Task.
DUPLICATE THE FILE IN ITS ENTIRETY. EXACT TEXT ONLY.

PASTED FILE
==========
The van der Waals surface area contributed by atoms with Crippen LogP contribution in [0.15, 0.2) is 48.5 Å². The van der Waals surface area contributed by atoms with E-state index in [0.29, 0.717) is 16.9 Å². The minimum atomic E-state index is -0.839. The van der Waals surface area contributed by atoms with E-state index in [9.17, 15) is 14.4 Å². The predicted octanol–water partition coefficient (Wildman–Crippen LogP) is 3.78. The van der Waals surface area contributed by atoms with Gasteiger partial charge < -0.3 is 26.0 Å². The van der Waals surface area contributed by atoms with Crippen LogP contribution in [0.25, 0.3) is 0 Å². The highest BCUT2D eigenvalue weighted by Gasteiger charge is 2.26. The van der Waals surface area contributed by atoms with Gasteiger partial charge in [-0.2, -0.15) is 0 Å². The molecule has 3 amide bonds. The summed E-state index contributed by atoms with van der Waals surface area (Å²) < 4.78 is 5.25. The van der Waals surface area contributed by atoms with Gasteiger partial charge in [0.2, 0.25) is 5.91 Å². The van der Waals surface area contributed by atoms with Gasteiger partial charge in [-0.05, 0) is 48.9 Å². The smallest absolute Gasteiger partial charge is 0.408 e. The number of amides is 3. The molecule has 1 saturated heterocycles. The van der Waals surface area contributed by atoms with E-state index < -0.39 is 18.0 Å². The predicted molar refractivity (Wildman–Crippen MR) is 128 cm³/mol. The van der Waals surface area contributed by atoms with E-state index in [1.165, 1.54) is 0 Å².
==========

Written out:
The van der Waals surface area contributed by atoms with Crippen LogP contribution in [0.15, 0.2) is 48.5 Å². The van der Waals surface area contributed by atoms with E-state index in [0.29, 0.717) is 16.9 Å². The minimum atomic E-state index is -0.839. The van der Waals surface area contributed by atoms with E-state index in [9.17, 15) is 14.4 Å². The predicted octanol–water partition coefficient (Wildman–Crippen LogP) is 3.78. The van der Waals surface area contributed by atoms with Gasteiger partial charge < -0.3 is 26.0 Å². The van der Waals surface area contributed by atoms with Crippen LogP contribution in [0.25, 0.3) is 0 Å². The highest BCUT2D eigenvalue weighted by Gasteiger charge is 2.26. The van der Waals surface area contributed by atoms with Gasteiger partial charge in [-0.2, -0.15) is 0 Å². The molecule has 3 amide bonds. The summed E-state index contributed by atoms with van der Waals surface area (Å²) < 4.78 is 5.25. The van der Waals surface area contributed by atoms with Gasteiger partial charge in [0.2, 0.25) is 5.91 Å². The van der Waals surface area contributed by atoms with Gasteiger partial charge in [-0.05, 0) is 48.9 Å². The smallest absolute Gasteiger partial charge is 0.408 e. The number of amides is 3. The molecule has 1 saturated heterocycles. The van der Waals surface area contributed by atoms with E-state index < -0.39 is 18.0 Å². The predicted molar refractivity (Wildman–Crippen MR) is 128 cm³/mol. The van der Waals surface area contributed by atoms with E-state index in [1.165, 1.54) is 0 Å².